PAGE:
Wednesday, August 16, 2017

Back road home

A little Tomtit was fluttering around my car when I went to leave the lodge yesterday.  It's not the first time I've seen this pretty little bird, nor the first time I've tried for a photo.  There is a resident pair that nest around the lodge somewhere.  I got the camera out and sat there but it didn't return.

However, as I drove away another fluttering caught my eye.  I think it was another Tomtit but it was too quick for me.  There had been a shower of rain not long before but the sun had returned and was filtering so prettily through the bush I just had to try to capture it.



You won't often hear people say Ruawai was calling to them.  And I don't know where the idea came from but when I reached home I had a crazy idea that I felt like going to Ruawai.  I had planned on going to the supermarket in Whangarei later in the day.  The supermarket in Dargaville could be on my way to Ruawai, depending on which route I took, so I headed there first.

It was a windy, blustery day, the Northern Wairoa River had its dirty brown churned up look.  You can see my hills of home in the distance.


Ruawai means 'two waters', referring to the Northern Wairoa River and the Kaipara Harbour.  One meets the other around here.  Yesterday, the meeting produced extremely muddy looking water.
 

Ruawai is a small country town, population around 400, with a surprisingly good local cafe.  Maybe it was the thought of their food that lured me there.  I chose Thai pumpkin soup for lunch and thoroughly enjoyed it.  Thank you, The Well Cafe.

From Ruawai I took a cross country, back road home, stopping a few times to take in the view.
 









Monday, August 14, 2017

People watching

The cows have been in the paddock around the house.  Some are avid people watchers.  Or maybe it's just me with whom they are fascinated. If they were human people watchers they would have a few lessons to learn about discretion.


Mind you, I think she did try not to be obvious about it but her body language gave her away. 


A good people watcher learns how to do it without staring.  That is just rude.


People watching is sometimes about details.  I enjoy people watching but am not a details person.  It took me a while to notice that there were two cows who were observing me every time I step outside. 

Thursday, August 10, 2017

Sheep

Whenever I drive to Auckland I always think about the traffic in the city before I leave and plan my trip to avoid traffic congestion.  Even if I don't have to worry about getting somewhere on time, I still resent any time spent sitting in traffic in the city.  When it happens I try to tell myself not to be like my father whose hatred for traffic (and traffic lights) was often a source of amusement to his offspring.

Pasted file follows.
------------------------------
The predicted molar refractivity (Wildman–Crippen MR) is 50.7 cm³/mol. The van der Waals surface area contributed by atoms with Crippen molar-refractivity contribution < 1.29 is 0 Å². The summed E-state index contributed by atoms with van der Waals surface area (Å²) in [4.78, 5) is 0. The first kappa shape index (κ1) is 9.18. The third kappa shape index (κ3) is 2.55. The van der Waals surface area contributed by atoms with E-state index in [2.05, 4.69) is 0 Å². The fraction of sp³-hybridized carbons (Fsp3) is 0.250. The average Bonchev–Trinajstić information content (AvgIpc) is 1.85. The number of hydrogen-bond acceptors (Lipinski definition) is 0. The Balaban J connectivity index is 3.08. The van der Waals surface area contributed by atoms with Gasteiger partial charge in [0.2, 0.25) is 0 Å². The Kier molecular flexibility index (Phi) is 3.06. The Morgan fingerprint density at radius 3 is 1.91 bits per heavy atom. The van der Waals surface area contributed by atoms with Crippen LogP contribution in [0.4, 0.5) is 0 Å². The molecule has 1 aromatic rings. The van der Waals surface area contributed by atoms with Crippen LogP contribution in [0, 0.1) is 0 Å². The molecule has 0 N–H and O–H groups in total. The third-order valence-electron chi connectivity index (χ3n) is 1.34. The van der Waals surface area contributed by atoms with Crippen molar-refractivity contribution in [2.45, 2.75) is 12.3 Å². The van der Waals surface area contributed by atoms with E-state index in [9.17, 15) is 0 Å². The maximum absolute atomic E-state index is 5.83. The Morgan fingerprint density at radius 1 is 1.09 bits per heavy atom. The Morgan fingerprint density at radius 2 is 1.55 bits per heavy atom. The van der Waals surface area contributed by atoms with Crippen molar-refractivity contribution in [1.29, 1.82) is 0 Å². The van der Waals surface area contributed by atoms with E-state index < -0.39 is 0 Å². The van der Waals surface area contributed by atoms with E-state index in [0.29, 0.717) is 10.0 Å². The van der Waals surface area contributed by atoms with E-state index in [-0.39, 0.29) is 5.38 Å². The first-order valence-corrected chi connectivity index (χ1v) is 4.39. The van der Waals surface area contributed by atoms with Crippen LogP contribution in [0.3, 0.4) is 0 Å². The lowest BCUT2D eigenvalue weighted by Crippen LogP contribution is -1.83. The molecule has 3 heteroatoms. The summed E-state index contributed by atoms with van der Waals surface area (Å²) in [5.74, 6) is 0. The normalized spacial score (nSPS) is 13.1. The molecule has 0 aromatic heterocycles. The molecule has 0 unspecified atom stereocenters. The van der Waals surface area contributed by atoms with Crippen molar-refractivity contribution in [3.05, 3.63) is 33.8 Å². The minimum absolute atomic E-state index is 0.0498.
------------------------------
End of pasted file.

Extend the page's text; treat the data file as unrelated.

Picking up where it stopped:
On the other hand it doesn't matter one iota has long I have sit behind a flock or sheep or heard of cows on a rural road.  It is always a pleasant experience for me.  Of course, it helps if my camera is handy and I have time to fire off a quick shot out the car window. 


These sheep know the drill and mainly stick to the road as they are moved from paddock to paddock.  The roadside fences are there but don't seem necessary.



They are pretty important when the flock reach their destination.

Friday, August 4, 2017

Late Fences

I've become accustomed to composing my photos to include fences because I've been taking part in Gosia's weekly roundup of Fences Around the World. Although I rarely remember to post on the right day.

Anyway, here's my collection of fences from the past week or two.  The first few are from Taranaki where my eyes are always drawn towards the mountain.


This shot  is here purely because I drove up a particular road with this shot in mind, only to find the clouds had moved across in front of it while I was getting there.  I was not amused.


A few minutes later the same day he was a little more visible.  Yes, according to legend, he's a man mountain.


I got up closer but luck was still not with me.  There's always next time.


The next few are taken out the car window when I drove to Mahurangi Regional Park on my way home on Saturday.




And these are the fences on either side of the road that I travel frequently to visit my son and his family on the 'other' farm.

Wednesday, August 2, 2017

Long way home

Saturday was a glorious day.  Cold but bright and sunny, too good a day to spend simply driving home from Auckland after flying from Taranaki the night before.  A day where places I haven't seen for a while beckoned me off the well beaten track.

Wenderholm is one of Auckland's Regional Parks.  On the east coast, it's about a 35 minute drive from the city, but a whole world apart.  In summer it's long sandy beach is extremely popular with lots of folk picnicing on the large grassed area, under the shade of the huge, old pohutukawa trees.  On Saturday there was a scattering of people enjoying the winter sun.  Mainly older folk.  I guess younger people have other things to do on a Saturday.

 

Any time of year is selfie time.


 Around the corner, on the Puhoi River side of the park it was equally tranquil. 



I decided that I'd call in at another east coast regional park, a little further north.  I don't think I've been to the end of the road in the Mahurangi Regional Park at Sullivan's Bay since the 70s.   There are more houses along the road, of course, but still a lot of farmland and the views haven't changed.



All was quiet down at the beach.  There was a young tourist couple with a little child enjoying a walk on the beach, all smiles and friendly nods although we couldn't understand each other. And this older couple sitting beside their campervan having a cuppa. 


Before I reached home after dark I'd made another three little detours to visit family and friends.  And I felt like I'd enjoyed the absolutely perfect day.  Oh, and I'd taken one more photo - looking down the Kaipara Harbour on the west coast, from a friend's bedroom.  Yes, it's that easy to visit both coasts in a day.